The world’s best boxers all have one very interesting thing in common: their records are incredible. Floyd Mayweather, Andre Ward, Sergey Kovalev, Gennady Golovkin, Roman “Chocolatito” Gonzales, Saul “Canelo” Alvarez – all of these fighters have more than 30 professional wins, and none of them have more than one professional loss.

This might seem like a coincidence, but it isn’t one.

All of the aforementioned boxers are incredibly talented and deserving of all the praise they receive – there is no refuting this. Their jaw-dropping records, however, cannot be attributed entirely to their talent. The massive win-loss disparity on their records can also be attributed to very favorable matchmaking in the salad days of their respective careers.

Journeyman Boxers

journeyman boxers

In the sport of boxing, fighters that demonstrate significant promise and potential early on are generally shepherded onto the professional circuit with great care and diligence. They are not fed to the wolves right away as they might be in other martial arts like kickboxing, Muay Thai or mixed martial arts.

Instead, they are given the opportunity to hone their skills – and improve their records – against inherently beatable opponents. In fact, they’re often pitted against opponents who are brought in with the sole purpose of losing. In the boxing world, these pre-determined losers are affectionately referred to as journeymen.

This is not to suggest that the journeyman is brought in to eat one punch, put on their acting hat and pretend to be knocked out. No, this is not the way the journeyman operates. If a journeyman fighter steps into the ring with a prospect and overtly pretends to be knocked out, people will smell a fix, and the prospect’s win will be shadowed in illegitimacy and controversy. This would make the win worthless. And so, the journeyman must learn to lose properly.

This is far more complicated than it sounds.

Avoid Being Knocked Out


First, the journeyman must avoid actually being knocked out – and not only because repeated knockouts are incredibly damaging to the brain. If a journeyman boxer is knocked out by their opponent, it’s obviously a great look for that opponent. Given that the job of a journeyman is to make their opponent look good, the issue with their losing by knockout is not immediately obvious.

The problem is that when a boxer is knocked out, they’re often issued a medical suspension by the commission that sanctions the fight. A medical suspension can mean they’re not able to fight. An inability to fight means an inability to make money. Ipso facto, the journeyman must be careful to avoid a knockout, so as to avoid prolonged suspensions during which they’re not allowed to fight and make their living.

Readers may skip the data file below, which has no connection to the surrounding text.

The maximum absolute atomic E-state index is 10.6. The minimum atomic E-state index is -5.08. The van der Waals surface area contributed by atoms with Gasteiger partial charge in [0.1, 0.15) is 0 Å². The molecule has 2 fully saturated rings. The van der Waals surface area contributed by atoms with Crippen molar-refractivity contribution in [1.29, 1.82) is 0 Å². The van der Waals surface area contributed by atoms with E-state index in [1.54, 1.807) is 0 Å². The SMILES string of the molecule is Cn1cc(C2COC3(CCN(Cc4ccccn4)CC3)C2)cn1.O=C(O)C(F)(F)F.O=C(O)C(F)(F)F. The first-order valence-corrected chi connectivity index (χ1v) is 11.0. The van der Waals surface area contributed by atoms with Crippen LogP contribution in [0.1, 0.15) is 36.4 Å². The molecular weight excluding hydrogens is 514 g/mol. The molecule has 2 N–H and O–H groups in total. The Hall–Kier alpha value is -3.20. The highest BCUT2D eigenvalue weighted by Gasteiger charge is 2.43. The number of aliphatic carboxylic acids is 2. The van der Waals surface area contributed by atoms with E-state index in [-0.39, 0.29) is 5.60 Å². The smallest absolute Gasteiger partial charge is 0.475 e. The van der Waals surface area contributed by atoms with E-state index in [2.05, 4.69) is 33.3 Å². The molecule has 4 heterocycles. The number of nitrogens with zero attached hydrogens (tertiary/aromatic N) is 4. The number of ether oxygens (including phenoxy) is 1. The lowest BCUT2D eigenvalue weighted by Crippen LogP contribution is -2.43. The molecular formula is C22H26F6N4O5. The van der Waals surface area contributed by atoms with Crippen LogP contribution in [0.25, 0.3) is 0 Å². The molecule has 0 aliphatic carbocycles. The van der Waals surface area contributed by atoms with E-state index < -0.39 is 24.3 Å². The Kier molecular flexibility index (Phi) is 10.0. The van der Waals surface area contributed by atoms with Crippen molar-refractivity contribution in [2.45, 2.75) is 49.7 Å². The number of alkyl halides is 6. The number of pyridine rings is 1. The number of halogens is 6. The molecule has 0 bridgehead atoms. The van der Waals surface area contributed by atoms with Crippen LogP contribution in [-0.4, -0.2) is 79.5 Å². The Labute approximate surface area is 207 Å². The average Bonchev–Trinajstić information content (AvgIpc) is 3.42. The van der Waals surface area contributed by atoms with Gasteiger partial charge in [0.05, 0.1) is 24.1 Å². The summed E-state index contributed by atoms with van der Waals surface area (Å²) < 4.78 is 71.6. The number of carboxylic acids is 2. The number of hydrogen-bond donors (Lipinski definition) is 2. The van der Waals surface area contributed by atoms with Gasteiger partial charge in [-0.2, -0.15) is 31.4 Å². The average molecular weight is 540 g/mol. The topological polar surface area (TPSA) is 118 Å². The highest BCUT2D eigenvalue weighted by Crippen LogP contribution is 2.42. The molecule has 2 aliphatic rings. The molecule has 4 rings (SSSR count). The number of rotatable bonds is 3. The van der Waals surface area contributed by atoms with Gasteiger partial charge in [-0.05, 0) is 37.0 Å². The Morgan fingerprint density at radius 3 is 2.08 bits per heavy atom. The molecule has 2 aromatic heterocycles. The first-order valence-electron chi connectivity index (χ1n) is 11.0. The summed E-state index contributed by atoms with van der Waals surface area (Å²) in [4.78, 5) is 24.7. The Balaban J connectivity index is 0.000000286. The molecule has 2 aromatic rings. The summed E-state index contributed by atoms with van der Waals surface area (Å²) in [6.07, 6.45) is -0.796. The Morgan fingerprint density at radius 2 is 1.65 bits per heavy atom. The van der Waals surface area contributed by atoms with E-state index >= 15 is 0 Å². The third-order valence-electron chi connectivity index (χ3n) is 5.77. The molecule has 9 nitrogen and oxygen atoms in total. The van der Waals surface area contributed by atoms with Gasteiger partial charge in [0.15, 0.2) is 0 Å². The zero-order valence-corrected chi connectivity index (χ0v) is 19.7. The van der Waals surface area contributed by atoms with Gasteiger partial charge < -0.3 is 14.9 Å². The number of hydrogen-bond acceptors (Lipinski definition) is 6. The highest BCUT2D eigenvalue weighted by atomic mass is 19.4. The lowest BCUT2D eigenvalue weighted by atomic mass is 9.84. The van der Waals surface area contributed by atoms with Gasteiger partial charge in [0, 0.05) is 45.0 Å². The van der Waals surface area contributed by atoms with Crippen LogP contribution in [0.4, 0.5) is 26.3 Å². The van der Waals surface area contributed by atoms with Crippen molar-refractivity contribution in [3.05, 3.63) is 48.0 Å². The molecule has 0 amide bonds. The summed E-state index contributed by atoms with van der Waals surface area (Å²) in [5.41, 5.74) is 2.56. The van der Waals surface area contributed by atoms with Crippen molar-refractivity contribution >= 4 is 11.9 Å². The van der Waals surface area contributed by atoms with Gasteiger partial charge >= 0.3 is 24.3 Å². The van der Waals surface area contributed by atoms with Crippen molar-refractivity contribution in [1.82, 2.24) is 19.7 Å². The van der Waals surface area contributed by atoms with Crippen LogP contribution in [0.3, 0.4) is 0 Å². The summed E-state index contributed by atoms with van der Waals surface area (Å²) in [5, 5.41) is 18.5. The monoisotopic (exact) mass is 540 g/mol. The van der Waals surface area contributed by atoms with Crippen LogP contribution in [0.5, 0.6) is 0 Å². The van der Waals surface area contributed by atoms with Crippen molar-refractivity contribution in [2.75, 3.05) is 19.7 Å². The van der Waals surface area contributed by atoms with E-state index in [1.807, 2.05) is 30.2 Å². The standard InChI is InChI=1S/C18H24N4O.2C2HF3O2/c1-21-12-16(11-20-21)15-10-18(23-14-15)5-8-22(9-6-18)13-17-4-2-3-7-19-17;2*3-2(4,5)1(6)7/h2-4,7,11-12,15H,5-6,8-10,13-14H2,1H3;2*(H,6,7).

Furthermore, a journeyman who gets knocked out too many times will stir up worry among sanctioning commissions, whose ultimate goal is fighter safety. If a commission sees a boxer get knocked out too many times, they will doubt that boxer’s competency, and in severe cases, strip that boxer of their boxing license so as to protect them from further harm.

Lose By Judge’s Decision

journeyman boxer

So it is in the journeyman’s best interest to lose by judges’ decision. This may seem like it would be as simple as dialing back the offense, and keeping defenses just high enough to avoid the knockout. Too much complacency in the offense department, however, and suspicion could easily be aroused.

So the journeyman must fight well – but not so well that they accidentally knock their rising foe out, or win on the judges’ scorecards. They must challenge their foe, but they must not cross the line that separates a good challenge from a win. If they were to inadvertently defeat their foe, the promoter that brought them in to lose would almost certainly not give them the opportunity again. That means fewer paydays in the future, which is something nobody wants.

And so, at the end of the day, the journeyman must master the art of losing. To reiterate, here are the loose rules of that art: Don’t fake a knockout. But don’t actually get knocked out either. In fact, it’s probably better to put up a good fight. But not so good of a fight that you accidentally win. Got it? Good.

Efforts of Journeyman


If a journeyman boxer is able to do these things, they can actually carve out a respectable living. They will not shatter any boxing records or be inducted into any halls of fame, but they will keep their family fed, and keep a roof over their head.

Next time you see a young boxer with a seemingly impressive 15-0, 18-0, or 20-0, do not doubt their talent. Do not forget, however, that their records would likely not be so impressive were it not for the brain-rattling efforts of the boxing world’s journeymen.

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